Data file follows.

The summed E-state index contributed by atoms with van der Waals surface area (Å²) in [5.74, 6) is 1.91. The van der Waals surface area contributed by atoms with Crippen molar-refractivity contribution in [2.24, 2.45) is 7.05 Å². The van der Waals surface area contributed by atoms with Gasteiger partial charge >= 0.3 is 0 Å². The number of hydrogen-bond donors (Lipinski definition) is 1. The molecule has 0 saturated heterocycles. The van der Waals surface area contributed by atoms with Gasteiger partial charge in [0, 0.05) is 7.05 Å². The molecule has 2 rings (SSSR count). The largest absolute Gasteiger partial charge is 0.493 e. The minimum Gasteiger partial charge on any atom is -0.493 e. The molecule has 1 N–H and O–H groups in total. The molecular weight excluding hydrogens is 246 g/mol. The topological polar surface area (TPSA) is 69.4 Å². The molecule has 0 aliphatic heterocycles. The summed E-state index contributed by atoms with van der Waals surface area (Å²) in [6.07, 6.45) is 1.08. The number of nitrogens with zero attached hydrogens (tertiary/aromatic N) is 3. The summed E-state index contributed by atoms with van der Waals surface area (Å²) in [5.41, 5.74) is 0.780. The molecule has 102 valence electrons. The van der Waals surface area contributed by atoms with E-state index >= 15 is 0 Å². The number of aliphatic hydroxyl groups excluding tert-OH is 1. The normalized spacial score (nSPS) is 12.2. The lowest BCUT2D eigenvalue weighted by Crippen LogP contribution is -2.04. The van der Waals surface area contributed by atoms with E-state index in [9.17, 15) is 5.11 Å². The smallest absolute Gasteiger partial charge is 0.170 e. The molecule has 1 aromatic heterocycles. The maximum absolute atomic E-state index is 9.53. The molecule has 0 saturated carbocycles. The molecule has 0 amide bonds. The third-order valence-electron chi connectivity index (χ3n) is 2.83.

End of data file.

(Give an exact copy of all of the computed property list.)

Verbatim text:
The summed E-state index contributed by atoms with van der Waals surface area (Å²) in [5.74, 6) is 1.91. The van der Waals surface area contributed by atoms with Crippen molar-refractivity contribution in [2.24, 2.45) is 7.05 Å². The van der Waals surface area contributed by atoms with Gasteiger partial charge >= 0.3 is 0 Å². The number of hydrogen-bond donors (Lipinski definition) is 1. The molecule has 0 saturated heterocycles. The van der Waals surface area contributed by atoms with Gasteiger partial charge in [0, 0.05) is 7.05 Å². The molecule has 2 rings (SSSR count). The largest absolute Gasteiger partial charge is 0.493 e. The minimum Gasteiger partial charge on any atom is -0.493 e. The molecule has 1 N–H and O–H groups in total. The molecular weight excluding hydrogens is 246 g/mol. The topological polar surface area (TPSA) is 69.4 Å². The molecule has 0 aliphatic heterocycles. The summed E-state index contributed by atoms with van der Waals surface area (Å²) in [6.07, 6.45) is 1.08. The number of nitrogens with zero attached hydrogens (tertiary/aromatic N) is 3. The summed E-state index contributed by atoms with van der Waals surface area (Å²) in [5.41, 5.74) is 0.780. The molecule has 102 valence electrons. The van der Waals surface area contributed by atoms with E-state index >= 15 is 0 Å². The number of aliphatic hydroxyl groups excluding tert-OH is 1. The normalized spacial score (nSPS) is 12.2. The lowest BCUT2D eigenvalue weighted by Crippen LogP contribution is -2.04. The van der Waals surface area contributed by atoms with E-state index in [9.17, 15) is 5.11 Å². The smallest absolute Gasteiger partial charge is 0.170 e. The molecule has 1 aromatic heterocycles. The maximum absolute atomic E-state index is 9.53. The molecule has 0 saturated carbocycles. The molecule has 0 amide bonds. The third-order valence-electron chi connectivity index (χ3n) is 2.83.